by André Pereira Cesar*

Translated and reviewed by Matheus Lucas Hebling

Taking office a few weeks ago, the new National Congress will dictate the course of Brazilian politics, economy, and society in the coming years. President Lula (PT) is very interested in maintaining a good relationship with deputies and senators, given the great challenges facing the country. It will not be an easy task, however.
First of all, it must be said that the alliance that elected the PT, called the “broad front”, is an authentic patchwork quilt. It is difficult to imagine a meeting between, say, deputy Guilherme Boulos (Psol/SP), on the left, and representatives of the conservative and liberal caucuses of União Brasil, the party that resulted from the merger between the PSL and the DEM. Babel is in its pure state.
Regarding the new Parliament, in the first place, it is evident that it has a clear center-right bias, is more conservative, and, in theory, less aligned with the PT’s proposals. Together, the PL, PP, União Brasil, PSD and Republican benches hold more than half of the seats in the Chamber of Deputies. In these stands, some defend a rapprochement with the Planalto, but nothing is guaranteed. The PT’s traditional allies (PC do B and PSB, to name a few, are a minority). Lula will need to negotiate his agenda point by point, and he will certainly be defeated on certain issues.
This explains, to a large extent, the rapprochement between the President of the Planalto and the powerful President of the Chamber, Deputy Arthur Lira (PP/AL), perhaps the most influential politician on the scene in Brazil. Lula knows that, without the support of the Congressman, he will collect setbacks. Some PT allies, however, see this situation with reservations.
In the evaluation of center-left politicians, PT, and other parties historically aligned with the PT, the Lula government may be held hostage by Lira and the Centrão. Even more, the conservative and physiological agenda of the mega bloc can dominate the debates and, at the limit, make the government agenda unfeasible.
Thus, the tax reform proposal becomes the first test for the cohesion of the government’s support base. Everyone points to changes in the tax system as essential for resuming the country’s growth, but no one wants to lose. The initial debate has already made it clear that there will be many obstacles to the approval of the matter. Governors, mayors, sectors such as agribusiness and services, and the financial market, no one will give in. Once again, history could repeat itself and the reform could be stalled – what has been happening since the government of tucano Fernando Henrique Cardoso, in the last decade of the last century. Real and immediate risk.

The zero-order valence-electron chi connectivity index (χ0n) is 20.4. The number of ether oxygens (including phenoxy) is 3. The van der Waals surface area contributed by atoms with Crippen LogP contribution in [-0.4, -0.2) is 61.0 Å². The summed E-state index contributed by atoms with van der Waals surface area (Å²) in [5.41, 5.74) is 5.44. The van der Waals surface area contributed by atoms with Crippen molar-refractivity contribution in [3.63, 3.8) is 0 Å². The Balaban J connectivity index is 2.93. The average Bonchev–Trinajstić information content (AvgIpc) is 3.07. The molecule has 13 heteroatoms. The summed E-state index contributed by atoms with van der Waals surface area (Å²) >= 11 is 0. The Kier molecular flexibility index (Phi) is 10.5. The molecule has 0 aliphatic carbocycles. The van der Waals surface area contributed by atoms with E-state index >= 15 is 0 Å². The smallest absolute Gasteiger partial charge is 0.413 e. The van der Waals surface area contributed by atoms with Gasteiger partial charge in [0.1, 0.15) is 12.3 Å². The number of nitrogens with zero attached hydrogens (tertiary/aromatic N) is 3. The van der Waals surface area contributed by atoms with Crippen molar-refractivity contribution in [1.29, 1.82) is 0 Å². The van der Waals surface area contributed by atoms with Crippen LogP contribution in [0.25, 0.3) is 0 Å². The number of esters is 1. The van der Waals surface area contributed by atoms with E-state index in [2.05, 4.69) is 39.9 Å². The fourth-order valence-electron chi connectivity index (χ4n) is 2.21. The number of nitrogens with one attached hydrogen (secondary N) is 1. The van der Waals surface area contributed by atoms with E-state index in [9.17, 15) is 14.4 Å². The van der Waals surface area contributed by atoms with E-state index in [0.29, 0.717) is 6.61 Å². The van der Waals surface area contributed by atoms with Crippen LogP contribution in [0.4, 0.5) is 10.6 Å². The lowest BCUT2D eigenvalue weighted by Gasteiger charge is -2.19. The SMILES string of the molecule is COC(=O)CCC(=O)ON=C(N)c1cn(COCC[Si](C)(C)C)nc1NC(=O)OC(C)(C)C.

The recent public debate between the mayors of large cities, such as Rio de Janeiro, and the special secretary for tax reform, Bernard Appy, over the ISS (a municipal tax, to clarify) epitomizes this reality. It is a preamble of what lies ahead.
Likewise, the new fiscal framework, which should be presented by the government next month, will be the object of pressure among parliamentarians. There is still no idea about the content of the proposal, but it is a fact that the allied leaders will need a lot of political skill to approve it.
Some provisional measures edited by the new government are also in the crosshairs. The one that deals with restructuring the public machine, for example, received a “jabuti” amendment that, if approved, will reduce the power of regulatory agencies, a setback for Brazilian democracy. Another controversial MP is the one that resumes the so-called casting vote in the Tax Appeals Administration Council (CARF), the administrative court that judges appeal from taxpayers to assessments by the Federal Revenue Service before the processes go to court. Highly unpopular proposition.